Tran has additional plans for how he can contribute even more to these populations, and that plan is to go back to school and earn his master degree in psychology in order to open a therapy practice in Lincoln. Down the line, he looks to earn his Ph.D.
“Every conversation that I’m having with students ends up going towards the topic of trauma, anxiety, depression – and since I’m not a therapist, I thought why don’t I just get a degree in it?”
Coming from a Vietnamese family, Tran is looking to serve this community specifically.
“My main goal is to break the stigma between Asian Americans and therapy. It’s a very big problem,” he said.
“Because with Asian Americans and Asians in general, we don’t talk about mental health.”
He has noticed there’s a large trend in mental health issues in refugee communities but knows it’s not necessarily a new trend.
“I didn’t recognize it when I was little, but now I can definitely tell that my parents were stressed,” said Tran. “The trauma that comes with moving to a new country brings about a bunch of stressors, and refugees don’t come with the proper coping skills.”
In a small room of a small home, mostly made of clay, sat a 12-year-old Falah Rashoka.
His brother stood next to him with an English dictionary in hand. He asked the meaning of the word “passion.” Rashoka sat and let the word resonate with him before answering. To have a passion for something is to have a strong and uncontrollable emotion for it. Regardless of the language, Rashoka had a passion to try and learn as much as he could.
“Six months later, no matter the page of the dictionary, or the word my brother picked, I knew it,” he said.
Rashoka, a Yazidi refugee originally from Iraq, resettled in Lincoln, Nebraska in 2016.
Lincoln has the largest Yazidi population in North America, with somewhere between 3,000 and 4,000 refugees.
Before coming to America, he worked with the US Army in Iraq as a communications interpreter before getting into healthcare because of the disparities he witnessed in Iraq.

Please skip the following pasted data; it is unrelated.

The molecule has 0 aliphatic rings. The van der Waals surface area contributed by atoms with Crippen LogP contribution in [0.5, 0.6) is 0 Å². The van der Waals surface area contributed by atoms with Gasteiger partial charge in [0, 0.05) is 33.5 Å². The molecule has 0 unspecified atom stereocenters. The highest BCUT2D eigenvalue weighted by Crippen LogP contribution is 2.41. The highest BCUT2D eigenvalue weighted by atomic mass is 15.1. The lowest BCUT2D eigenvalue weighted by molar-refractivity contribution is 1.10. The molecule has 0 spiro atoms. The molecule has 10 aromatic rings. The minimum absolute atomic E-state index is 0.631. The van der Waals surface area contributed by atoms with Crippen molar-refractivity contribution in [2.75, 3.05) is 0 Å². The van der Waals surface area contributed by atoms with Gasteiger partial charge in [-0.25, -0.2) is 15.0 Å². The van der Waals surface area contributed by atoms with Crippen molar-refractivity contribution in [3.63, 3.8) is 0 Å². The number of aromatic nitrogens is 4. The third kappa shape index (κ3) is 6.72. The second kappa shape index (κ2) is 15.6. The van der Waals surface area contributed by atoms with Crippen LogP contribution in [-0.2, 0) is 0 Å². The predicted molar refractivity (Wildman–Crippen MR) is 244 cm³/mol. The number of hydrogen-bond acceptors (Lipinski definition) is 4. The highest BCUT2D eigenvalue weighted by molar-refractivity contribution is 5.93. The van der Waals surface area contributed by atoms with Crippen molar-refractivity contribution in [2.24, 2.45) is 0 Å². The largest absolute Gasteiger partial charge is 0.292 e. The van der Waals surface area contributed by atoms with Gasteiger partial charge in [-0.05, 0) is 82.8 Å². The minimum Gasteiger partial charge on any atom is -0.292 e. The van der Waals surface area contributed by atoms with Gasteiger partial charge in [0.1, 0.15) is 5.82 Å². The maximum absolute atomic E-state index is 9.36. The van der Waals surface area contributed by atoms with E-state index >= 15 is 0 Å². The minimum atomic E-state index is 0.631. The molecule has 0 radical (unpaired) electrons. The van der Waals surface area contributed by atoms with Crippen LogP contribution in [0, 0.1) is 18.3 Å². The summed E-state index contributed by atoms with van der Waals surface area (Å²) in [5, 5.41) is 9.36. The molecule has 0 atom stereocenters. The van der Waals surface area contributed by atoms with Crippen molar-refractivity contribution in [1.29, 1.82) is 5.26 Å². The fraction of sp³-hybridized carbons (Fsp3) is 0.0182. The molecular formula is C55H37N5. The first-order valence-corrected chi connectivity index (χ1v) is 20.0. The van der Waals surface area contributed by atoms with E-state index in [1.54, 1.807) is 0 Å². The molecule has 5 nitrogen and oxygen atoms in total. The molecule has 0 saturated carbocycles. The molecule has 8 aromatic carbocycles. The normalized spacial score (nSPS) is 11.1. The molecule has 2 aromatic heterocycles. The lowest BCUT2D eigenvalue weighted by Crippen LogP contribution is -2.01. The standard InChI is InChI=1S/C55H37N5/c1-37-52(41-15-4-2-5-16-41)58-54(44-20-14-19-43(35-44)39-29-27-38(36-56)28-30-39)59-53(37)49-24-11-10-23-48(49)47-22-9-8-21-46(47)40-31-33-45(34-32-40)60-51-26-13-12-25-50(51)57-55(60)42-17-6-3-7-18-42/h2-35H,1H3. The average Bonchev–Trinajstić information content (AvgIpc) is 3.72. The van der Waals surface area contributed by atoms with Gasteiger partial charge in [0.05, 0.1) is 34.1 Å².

“Many families are prevented from getting things like baby formula,” said Rashoka. “It was near impossible for the poor families to get. Seeing the women and mothers in my neighborhood communities struggle to feed their children motivated me to get into healthcare.”
After arriving in the US, Rashoka, who speaks both Kurdish and Arabic, began studying locally before ending up at UNL where he earned his master of science in nutrition and health science and is now working on his Ph.D.
During the pandemic, he volunteered with the student response team at the University of Nebraska Medical Center, where he helped spread knowledge about the COVID-19 virus to non-English speaking communities.
“We worked with contact tracing, separating any disinformation and communicating as fluently as possible. This helped me understand how the virus is affecting people who are in the poorer communities.”
This changed the motivation of his studies, and he looked to research more about infectious diseases in low-income and less-English speaking families. Rashoka has written multiple published articles about refugee health and access to healthcare.
“The biggest factor was language,” he said. “When it comes to health, due to many dialects, refugees don’t always get the correct information. For example, in the Kurdish language, a term like ‘appendicitis’ is completely different among dialects.”
Rashoka made it clear that while language is rooted in most of the refugees’ problems, it’s not the only thing affecting their overall health conditions. Access is often dependent on money, something that isn’t easy to come by.